While the spy genre is about going it alone and overcoming the odds, Spy Kids is about pulling together as a family. At the beginning, Carmen complains about having to be responsible for Juni. After all, “I shouldn’t have to be responsible for anybody but myself.” Carmen breaks away from the selfishness, though. She learns to help Juni and accept help from him. She gives him encouragement when he needs it most. “Don’t listen to her; you’re not worthless-you’re strong.” Then, when he’s emboldened too much and punches a concrete wall, she says with sensitivity, “You’re not that strong, Juni.”
Secrets and Lies vs. Truth and Trust
When you’re an international spy, you live and die by the secrets you keep from others and mete out lies to support you in your intrigue. Living in a family is different. Ingrid understands that hiding things from your family jeopardizes the integrity of the group. Without being able to confide in each other, members cannot provide support and people can needlessly stumble into pitfalls.
Childless World of Childish Adults
The James Bond genre is nothing more than fantasies in the unchecked mind of a teenage boy. The gadgets, the sexual charge, the action without impunity, the praise of antisocial behavior all represent the immature mind. Spy Kids makes the opposite assertion: that children can act maturely. They can make a difference. The weak and scared Juni saves Floop from being a person he does not want to be. He also wisely tells Floop what his children’s show lacks: children.
Floop sees Carmen and Juni as the Cortez’s only two weaknesses. By the end of the adventure, Gregorio sees things differently, “We didn’t do one thing right. We did two things right.” In the light of worldly failures, nothing warms a parent’s heart like the glow of raising children right.
As adults, we can continue playing the childish game of thinking that we can affect the world with our savage individualism and dynamic personalities or we can really change the world by making a difference in a child’s life. After all, it’s a bit of an exaggeration (as it was in the film), but “once they’re programmed, nothing on earth can stop them.” …Better make certain they’re “programmed” to do what is right.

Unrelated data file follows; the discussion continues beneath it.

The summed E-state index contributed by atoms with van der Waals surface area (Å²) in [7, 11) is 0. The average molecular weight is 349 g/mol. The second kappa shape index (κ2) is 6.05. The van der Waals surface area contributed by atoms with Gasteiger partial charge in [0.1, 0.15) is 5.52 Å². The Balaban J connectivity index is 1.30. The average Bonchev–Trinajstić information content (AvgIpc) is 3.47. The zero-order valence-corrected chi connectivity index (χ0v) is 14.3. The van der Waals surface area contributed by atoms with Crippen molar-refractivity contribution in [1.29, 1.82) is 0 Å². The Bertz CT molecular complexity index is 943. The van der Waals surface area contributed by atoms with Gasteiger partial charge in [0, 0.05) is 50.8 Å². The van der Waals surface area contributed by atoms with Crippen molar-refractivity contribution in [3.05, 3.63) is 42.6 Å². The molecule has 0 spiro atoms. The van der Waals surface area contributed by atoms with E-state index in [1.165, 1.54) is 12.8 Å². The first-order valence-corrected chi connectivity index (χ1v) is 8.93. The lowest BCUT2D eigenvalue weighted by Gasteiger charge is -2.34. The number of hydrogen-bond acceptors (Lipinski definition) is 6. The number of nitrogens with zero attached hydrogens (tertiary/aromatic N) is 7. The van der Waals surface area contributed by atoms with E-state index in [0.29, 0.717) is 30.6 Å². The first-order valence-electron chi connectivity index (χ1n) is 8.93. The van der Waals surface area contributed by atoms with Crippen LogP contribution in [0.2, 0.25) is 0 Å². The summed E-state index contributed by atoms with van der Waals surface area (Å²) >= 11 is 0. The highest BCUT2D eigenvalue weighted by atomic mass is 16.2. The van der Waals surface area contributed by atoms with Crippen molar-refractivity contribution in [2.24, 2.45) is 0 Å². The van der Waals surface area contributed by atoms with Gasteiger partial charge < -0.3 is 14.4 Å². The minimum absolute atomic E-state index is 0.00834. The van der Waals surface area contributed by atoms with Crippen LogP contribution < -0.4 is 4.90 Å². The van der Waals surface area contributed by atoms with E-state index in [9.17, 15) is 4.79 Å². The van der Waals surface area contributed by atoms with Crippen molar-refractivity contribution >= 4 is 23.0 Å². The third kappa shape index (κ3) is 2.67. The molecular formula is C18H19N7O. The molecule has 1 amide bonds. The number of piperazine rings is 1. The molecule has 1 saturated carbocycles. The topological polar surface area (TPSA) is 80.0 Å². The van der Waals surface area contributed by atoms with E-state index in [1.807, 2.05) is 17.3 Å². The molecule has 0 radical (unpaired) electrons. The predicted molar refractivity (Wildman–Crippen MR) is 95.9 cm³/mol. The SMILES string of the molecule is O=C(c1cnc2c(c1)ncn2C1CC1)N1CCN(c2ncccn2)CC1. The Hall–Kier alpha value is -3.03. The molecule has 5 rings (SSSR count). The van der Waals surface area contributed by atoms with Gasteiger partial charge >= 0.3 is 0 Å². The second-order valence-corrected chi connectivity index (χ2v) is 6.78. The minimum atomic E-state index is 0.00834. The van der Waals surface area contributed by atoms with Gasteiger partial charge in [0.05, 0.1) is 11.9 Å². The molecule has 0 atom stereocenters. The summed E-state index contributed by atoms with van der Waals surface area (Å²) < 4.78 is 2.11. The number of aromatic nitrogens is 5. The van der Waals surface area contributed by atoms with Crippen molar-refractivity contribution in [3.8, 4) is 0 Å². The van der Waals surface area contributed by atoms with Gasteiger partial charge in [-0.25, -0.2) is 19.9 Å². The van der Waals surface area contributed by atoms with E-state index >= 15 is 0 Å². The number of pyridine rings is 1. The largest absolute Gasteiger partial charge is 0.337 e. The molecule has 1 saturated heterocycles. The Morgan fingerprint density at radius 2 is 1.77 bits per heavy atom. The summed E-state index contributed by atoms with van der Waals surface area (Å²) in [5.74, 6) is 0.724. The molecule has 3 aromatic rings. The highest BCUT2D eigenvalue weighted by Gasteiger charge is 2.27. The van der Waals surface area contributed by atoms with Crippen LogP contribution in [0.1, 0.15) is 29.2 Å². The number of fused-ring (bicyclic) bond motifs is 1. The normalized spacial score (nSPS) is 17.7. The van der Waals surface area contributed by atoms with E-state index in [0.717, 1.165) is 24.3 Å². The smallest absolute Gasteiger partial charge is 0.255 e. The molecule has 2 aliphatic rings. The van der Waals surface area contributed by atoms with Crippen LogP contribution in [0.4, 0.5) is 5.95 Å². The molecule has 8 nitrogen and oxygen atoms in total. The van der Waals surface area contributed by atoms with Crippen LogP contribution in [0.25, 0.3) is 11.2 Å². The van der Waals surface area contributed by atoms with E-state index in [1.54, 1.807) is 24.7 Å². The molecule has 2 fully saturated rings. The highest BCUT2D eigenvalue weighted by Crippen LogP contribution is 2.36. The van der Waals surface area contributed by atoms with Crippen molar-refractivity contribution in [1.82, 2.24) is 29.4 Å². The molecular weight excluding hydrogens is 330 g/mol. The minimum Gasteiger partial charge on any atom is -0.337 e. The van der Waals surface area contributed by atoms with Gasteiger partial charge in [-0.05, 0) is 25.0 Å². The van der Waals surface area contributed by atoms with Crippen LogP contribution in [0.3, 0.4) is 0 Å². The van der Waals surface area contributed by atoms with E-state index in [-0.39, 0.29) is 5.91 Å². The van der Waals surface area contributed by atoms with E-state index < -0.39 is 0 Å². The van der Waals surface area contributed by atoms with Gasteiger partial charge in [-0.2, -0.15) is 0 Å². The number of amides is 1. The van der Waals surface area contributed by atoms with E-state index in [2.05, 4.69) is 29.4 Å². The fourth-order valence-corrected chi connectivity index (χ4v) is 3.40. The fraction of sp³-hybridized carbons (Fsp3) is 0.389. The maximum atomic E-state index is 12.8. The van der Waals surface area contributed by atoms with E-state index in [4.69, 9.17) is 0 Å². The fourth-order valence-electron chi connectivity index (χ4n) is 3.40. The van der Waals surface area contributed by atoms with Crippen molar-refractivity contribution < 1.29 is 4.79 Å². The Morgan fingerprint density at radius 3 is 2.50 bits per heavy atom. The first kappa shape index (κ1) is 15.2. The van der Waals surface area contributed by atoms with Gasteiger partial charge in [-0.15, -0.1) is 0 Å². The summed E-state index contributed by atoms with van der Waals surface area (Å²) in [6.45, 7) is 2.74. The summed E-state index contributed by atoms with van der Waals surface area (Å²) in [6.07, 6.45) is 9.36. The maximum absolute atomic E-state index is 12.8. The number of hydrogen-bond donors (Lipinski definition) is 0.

Courage in the Face of Physical Danger
When doom is imminent, a spy cooly calculates escape. Ingrid identifies how courage can be a daily trait. Real courage is needed in doing the little things day after day, year after year, for a lifetime to keep a marriage (and family) together. Being needed by his parents and support from his sister cure Juni’s warts more than overcoming the challenge of international espionage. Carmen comes to understand how much her family can mean to her when her mother asks her whether she wants to be “free from your family.” She says, “Not anymore.”
Sometimes, we view protecting our family as a defensive operation. We think about the many things that “invade” or “attack” the peace in our homes: media, materialism, peer pressure, demands on our time, or any number of a thousand other things. But, like good espionage, keeping a family together is an offensive strategy. Family home evening, scripture reading and prayer, quality family time, and actively building relationships of trust are only done by decisive action.
Keeping your family together is a “mission worth fighting for,” just ask the Cortezes.
2001 Meridian Magazine. All Rights Reserved.